The Vic Food Truck Festival

We don’t get out much, but it is Friday, we don’t have anything to make dinner, it is sunny and there is a food truck festival.

We got in our bikes and headed over. And it was good. Tanya had tacos, I had a po-boy, Oliver had a little of both.

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Cycling from Victoria to Bamberton

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Bamberton is a provincial campsite on the other side of the Malahat. The Malahat is one of the roads I will avoid on a bicycle at all costs. Luckily there is a ferry that goes from Brentwood Bay to Mill Bay, which is what we took to get to avoid rising on the Malahat. We arranged to camp with my folks for the night, we brought the grand kid and they brought the food, the BBQ and the beer.

The Brentwood Bay ferry

The ride to the ferry terminal in Brentwood Bay is nice and enjoyable. Most of the ride is along the galloping goose (actually the Lockside trail). After nearly 18 km on the Lockside trail you turn left and head west across the Saanich Peninsula.

The Mill Bay to Brentwood Bay Ferry, very tight

This is when the cycling becomes less enjoyable, but it is still fun. There are a couple of hills, in the next 3km you will climb 60m and then you will have a nice dement to the ferry. During this leg of the trip you will no longer have a dedicated (or nearly dedicated) bike route like on the Lochside Trail. Some of the roads are lacking a shoulder but the traffic was willing to accommodate is and it was still enjoyable.

Looking at Brentwood Bay

The best part about riding a bike on a ferry is bikes load first. You get to fly by all the waiting cars and show up minutes before the ferry docks (as we did) and you will still get on. We passed the long line of cars and watched the ferry dock.

The view looking north, from the ferry.

We cut this section really close. We left Fol Epi at 9:30 and got to the ferry, 23 km away at 10:45. We wanted to catch the ferry so we pushes ourselves the whole way, which was tough as we were both fully loaded. The reward was getting to the ferry terminal in perfect time.

The Ferry

The Mill Bay to Brentwood Bay ferry is small and charming. Enough room for a handfuls of cars, this ferry has to be the smallest ferry I have ever been on. The views are amazing and in the beautiful weather, this was a great trip to Mill Bay.

The last leg

We got of the ferry and started to ride the last 2km to our campsite. There is a big hill in that 2km and we climbed 106m of elevation. We pushed ourselves to get to the ferry, we were hungry and this last hill was very tough for us with our fully loaded bicycles. About 3/4 of the way up my parents passes us in their truck and camper. They offered to take our panniers to lighten the load.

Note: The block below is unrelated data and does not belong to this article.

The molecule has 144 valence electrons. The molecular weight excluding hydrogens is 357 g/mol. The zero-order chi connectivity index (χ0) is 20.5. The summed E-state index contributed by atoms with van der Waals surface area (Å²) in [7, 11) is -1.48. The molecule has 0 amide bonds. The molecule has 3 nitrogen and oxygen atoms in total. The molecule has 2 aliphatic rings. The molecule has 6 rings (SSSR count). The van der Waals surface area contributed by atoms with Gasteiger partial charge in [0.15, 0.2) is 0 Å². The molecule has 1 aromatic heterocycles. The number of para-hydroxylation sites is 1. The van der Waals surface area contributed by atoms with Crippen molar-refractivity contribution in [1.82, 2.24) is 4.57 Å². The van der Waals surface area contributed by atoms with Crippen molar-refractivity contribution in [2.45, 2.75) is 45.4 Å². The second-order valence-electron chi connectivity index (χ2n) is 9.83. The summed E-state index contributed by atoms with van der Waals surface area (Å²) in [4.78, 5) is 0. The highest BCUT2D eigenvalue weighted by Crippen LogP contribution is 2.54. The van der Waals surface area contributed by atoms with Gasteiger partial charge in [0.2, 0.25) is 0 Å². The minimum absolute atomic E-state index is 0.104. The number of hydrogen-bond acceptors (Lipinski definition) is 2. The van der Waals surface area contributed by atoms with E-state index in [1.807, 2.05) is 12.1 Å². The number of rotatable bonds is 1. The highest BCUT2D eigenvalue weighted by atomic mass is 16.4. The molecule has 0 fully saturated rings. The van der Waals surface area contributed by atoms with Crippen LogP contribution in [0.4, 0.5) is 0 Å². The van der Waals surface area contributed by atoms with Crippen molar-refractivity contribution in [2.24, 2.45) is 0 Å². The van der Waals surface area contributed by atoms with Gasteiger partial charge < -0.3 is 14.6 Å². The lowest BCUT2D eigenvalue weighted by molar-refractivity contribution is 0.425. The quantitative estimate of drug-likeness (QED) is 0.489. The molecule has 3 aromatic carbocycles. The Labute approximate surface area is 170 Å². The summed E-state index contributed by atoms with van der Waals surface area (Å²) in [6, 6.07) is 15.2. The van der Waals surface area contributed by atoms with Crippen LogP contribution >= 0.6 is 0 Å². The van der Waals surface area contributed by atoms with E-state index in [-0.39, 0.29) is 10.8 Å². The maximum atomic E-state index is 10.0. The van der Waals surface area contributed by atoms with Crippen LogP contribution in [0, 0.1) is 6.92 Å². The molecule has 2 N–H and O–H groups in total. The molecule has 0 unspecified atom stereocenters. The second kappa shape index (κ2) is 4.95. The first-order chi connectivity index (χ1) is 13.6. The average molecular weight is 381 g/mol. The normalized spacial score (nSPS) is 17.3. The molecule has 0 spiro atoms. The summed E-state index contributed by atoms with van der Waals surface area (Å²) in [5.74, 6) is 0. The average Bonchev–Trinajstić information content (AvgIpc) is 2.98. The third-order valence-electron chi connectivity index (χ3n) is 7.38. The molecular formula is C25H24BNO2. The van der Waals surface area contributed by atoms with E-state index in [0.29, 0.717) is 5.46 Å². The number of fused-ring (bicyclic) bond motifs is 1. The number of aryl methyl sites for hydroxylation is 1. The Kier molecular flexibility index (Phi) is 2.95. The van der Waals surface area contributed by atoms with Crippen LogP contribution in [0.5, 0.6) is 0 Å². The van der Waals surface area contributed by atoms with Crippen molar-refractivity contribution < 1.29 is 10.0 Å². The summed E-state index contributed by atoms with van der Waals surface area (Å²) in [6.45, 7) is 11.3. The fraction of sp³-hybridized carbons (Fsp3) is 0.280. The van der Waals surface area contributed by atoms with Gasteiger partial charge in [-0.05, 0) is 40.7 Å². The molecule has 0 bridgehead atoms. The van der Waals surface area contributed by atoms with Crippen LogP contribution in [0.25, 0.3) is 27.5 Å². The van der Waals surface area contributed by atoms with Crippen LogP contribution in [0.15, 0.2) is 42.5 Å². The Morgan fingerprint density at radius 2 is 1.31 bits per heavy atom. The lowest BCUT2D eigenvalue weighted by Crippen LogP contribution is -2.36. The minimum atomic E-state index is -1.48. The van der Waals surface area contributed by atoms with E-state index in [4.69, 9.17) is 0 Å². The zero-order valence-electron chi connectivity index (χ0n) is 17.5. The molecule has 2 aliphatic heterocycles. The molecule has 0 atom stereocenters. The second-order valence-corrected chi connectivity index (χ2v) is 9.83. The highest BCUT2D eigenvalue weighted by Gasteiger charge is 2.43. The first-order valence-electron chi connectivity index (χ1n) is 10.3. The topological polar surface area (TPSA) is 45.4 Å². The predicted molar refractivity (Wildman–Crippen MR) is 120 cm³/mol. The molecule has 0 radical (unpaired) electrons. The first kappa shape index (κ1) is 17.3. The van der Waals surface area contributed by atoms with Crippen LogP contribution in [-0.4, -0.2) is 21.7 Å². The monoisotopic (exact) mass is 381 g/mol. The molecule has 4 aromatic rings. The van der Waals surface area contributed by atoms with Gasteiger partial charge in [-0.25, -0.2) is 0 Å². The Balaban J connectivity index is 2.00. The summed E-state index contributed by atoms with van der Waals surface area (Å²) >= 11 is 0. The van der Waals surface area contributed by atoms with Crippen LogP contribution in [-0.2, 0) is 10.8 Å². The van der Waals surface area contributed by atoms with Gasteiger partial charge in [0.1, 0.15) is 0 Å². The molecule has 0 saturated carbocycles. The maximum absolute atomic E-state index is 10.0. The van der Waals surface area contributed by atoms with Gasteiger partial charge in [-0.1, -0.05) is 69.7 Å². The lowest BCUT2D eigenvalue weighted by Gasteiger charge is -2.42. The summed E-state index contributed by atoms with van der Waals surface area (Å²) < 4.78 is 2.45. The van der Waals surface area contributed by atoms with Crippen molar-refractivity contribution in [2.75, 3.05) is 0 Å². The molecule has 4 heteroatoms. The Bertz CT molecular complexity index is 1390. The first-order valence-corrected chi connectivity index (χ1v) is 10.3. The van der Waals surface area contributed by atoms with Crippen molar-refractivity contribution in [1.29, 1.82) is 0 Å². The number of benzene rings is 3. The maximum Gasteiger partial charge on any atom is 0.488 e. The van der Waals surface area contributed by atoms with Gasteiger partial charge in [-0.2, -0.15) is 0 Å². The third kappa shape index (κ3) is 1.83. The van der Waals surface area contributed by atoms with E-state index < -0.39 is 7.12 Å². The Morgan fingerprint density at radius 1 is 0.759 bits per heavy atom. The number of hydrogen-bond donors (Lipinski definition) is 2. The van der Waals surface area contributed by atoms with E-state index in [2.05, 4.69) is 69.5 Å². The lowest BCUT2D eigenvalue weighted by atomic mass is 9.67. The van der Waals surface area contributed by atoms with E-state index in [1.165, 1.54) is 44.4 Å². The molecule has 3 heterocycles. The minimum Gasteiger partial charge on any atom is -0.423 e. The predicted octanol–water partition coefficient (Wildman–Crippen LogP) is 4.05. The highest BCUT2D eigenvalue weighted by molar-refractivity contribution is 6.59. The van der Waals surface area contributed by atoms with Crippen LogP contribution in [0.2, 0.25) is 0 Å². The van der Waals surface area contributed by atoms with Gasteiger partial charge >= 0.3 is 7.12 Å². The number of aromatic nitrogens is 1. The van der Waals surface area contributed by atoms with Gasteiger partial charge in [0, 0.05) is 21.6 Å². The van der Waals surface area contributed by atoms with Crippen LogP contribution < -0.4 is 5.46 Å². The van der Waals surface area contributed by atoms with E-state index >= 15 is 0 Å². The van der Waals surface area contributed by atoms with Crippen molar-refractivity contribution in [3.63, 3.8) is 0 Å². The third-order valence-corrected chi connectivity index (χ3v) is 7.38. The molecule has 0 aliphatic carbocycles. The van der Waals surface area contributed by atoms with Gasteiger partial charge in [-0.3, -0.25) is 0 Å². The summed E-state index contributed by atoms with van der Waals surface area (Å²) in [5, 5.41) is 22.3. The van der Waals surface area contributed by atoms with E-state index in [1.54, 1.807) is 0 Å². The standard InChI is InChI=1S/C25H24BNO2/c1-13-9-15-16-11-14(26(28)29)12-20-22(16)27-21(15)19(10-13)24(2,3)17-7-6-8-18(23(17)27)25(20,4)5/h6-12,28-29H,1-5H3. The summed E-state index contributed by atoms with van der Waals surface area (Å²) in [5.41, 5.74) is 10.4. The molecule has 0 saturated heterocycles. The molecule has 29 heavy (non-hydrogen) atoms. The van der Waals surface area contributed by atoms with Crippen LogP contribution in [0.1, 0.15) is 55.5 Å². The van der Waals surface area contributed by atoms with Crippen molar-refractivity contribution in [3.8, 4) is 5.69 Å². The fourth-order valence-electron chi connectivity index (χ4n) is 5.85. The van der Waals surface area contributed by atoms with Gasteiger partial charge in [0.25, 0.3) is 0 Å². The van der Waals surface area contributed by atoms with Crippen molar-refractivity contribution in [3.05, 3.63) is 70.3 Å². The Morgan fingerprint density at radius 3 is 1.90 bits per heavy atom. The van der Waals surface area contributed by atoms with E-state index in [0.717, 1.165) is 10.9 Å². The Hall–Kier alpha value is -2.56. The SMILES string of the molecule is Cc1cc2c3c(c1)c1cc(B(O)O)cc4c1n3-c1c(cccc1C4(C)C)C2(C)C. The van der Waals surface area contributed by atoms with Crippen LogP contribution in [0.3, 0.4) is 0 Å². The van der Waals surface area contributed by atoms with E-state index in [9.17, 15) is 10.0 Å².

What a huge difference no bags make, I still had the trailer with Oli, but the bike still felt much lighter. We rolled into the campsite around 12 noon and had lunch.

The campsite and beach

Bamberton is a nice campsite. Trees protect you from the mid day heat and we were sufficiently away from the highway that I don’t remember hearing it at all.

Oli loves camping and watermelon. His grandparents brought him a chair to sit in as well.

The beach is a bit of a hike down a wide gravel path. The walk was nice but walking up it wouldn’t be. I wouldn’t take my bike down there either, it is a big climb from the beach back to the campsite.

Grandma and Oli at the beach.

The tiered beach was nice and there are many picnic tables and trees to provide shade to escape the heat.

Path to the beach.

Oli loved playing in the water and I think his grandmother enjoyed ever minute of it as well.

A great experience

Tanya and I don’t typically camp in a group, but this year half of our trips are with another couple. This time with my parents was great fun. We were ale to hand off Oliver to the grandparents and have a little break from running after him. My parents brought a truck and camper which brought other luxuries as well: a fridge, a BBQ and a nice breakfast.

Grandpa, Grandma and Oliver handing out at the campsite.

The campsite is nice and getting there by bicycle is totally doable (just remember about that last hill before you get there). This could serve as a great spot to rest before heading up island further. The Cowichan Valley is a great place to cycle and this would be a perfect spot to spend the night on an extended island tour.

All ready for our ride home.

Mural on container

I like the bright colours against the dark container, in the old industrial part of town that will eventually be the site of trendy condos (like dockside green).

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Grass on the beach

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Photographing the photographer photographing the sunset

Posted from Lopez Island, Washington, United States
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Chairs for cycle touring

One of the worst things about cycle touring is the serious lack of comfortable places to chill out at the end of the day. I don’t know how many times Tanya and I would cycle to a destination, just to go to bed when the sun set because we were tired of standing or sitting cross legged on the ground.

While searching for a new tent at Mec, we cam across a set of Alite Mantis chairs. We tried them out in the store and liked how comfortable they were, but they are expensive, we walked away from them.

The idea of sitting on a nice chair while touring festered in our mind for about a week, and we couldn’t handle it any more, we splurged and bought the chairs.

We love them! Worth it!

Two things are at a premium when cycle touring: weight and space. These chairs weigh in at .9kg and about 1L in size each, and are surprisingly comfortable. We love these chairs, and I can’t recommend them enough if you want a nice place to sit at the end of the day.

Early in the morning, while everyone is sleeping, you can take your chair and coffee and find a big stump to ponder life, these chairs are super portable.